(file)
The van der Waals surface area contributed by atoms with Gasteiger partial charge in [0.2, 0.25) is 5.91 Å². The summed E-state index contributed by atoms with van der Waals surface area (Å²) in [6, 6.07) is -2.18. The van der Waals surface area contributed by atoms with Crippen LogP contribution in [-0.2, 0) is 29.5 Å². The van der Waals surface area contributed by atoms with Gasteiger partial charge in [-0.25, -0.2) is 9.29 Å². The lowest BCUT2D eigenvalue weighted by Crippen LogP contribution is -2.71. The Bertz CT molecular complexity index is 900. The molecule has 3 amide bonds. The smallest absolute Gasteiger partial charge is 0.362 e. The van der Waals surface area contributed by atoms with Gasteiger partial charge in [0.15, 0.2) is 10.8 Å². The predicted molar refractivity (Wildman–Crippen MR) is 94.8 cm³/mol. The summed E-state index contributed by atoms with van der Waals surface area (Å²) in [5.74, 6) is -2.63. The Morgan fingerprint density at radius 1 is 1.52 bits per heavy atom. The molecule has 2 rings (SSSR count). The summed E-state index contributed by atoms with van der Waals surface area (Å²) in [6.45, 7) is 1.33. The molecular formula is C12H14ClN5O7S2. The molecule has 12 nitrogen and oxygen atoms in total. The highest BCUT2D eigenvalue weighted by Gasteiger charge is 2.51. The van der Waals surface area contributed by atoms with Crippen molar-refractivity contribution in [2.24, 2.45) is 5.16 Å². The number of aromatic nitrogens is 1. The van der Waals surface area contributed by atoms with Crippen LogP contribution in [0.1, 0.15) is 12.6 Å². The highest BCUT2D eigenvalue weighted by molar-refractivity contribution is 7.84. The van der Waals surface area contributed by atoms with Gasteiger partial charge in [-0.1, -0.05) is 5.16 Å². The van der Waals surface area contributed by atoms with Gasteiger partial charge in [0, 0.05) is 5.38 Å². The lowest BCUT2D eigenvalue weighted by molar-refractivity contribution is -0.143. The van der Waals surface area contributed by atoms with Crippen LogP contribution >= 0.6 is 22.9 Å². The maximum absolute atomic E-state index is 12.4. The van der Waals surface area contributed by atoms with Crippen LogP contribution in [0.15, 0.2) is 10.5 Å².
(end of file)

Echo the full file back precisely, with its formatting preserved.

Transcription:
The van der Waals surface area contributed by atoms with Gasteiger partial charge in [0.2, 0.25) is 5.91 Å². The summed E-state index contributed by atoms with van der Waals surface area (Å²) in [6, 6.07) is -2.18. The van der Waals surface area contributed by atoms with Crippen LogP contribution in [-0.2, 0) is 29.5 Å². The van der Waals surface area contributed by atoms with Gasteiger partial charge in [-0.25, -0.2) is 9.29 Å². The lowest BCUT2D eigenvalue weighted by Crippen LogP contribution is -2.71. The Bertz CT molecular complexity index is 900. The molecule has 3 amide bonds. The smallest absolute Gasteiger partial charge is 0.362 e. The van der Waals surface area contributed by atoms with Gasteiger partial charge in [0.15, 0.2) is 10.8 Å². The predicted molar refractivity (Wildman–Crippen MR) is 94.8 cm³/mol. The summed E-state index contributed by atoms with van der Waals surface area (Å²) in [5.74, 6) is -2.63. The Morgan fingerprint density at radius 1 is 1.52 bits per heavy atom. The molecule has 2 rings (SSSR count). The summed E-state index contributed by atoms with van der Waals surface area (Å²) in [6.45, 7) is 1.33. The molecular formula is C12H14ClN5O7S2. The molecule has 12 nitrogen and oxygen atoms in total. The highest BCUT2D eigenvalue weighted by Gasteiger charge is 2.51. The van der Waals surface area contributed by atoms with Crippen molar-refractivity contribution in [2.24, 2.45) is 5.16 Å². The number of aromatic nitrogens is 1. The van der Waals surface area contributed by atoms with Crippen LogP contribution in [0.1, 0.15) is 12.6 Å². The highest BCUT2D eigenvalue weighted by molar-refractivity contribution is 7.84. The van der Waals surface area contributed by atoms with Gasteiger partial charge in [-0.1, -0.05) is 5.16 Å². The van der Waals surface area contributed by atoms with Gasteiger partial charge in [0, 0.05) is 5.38 Å². The lowest BCUT2D eigenvalue weighted by molar-refractivity contribution is -0.143. The van der Waals surface area contributed by atoms with Crippen LogP contribution >= 0.6 is 22.9 Å². The maximum absolute atomic E-state index is 12.4. The van der Waals surface area contributed by atoms with Crippen LogP contribution in [0.15, 0.2) is 10.5 Å².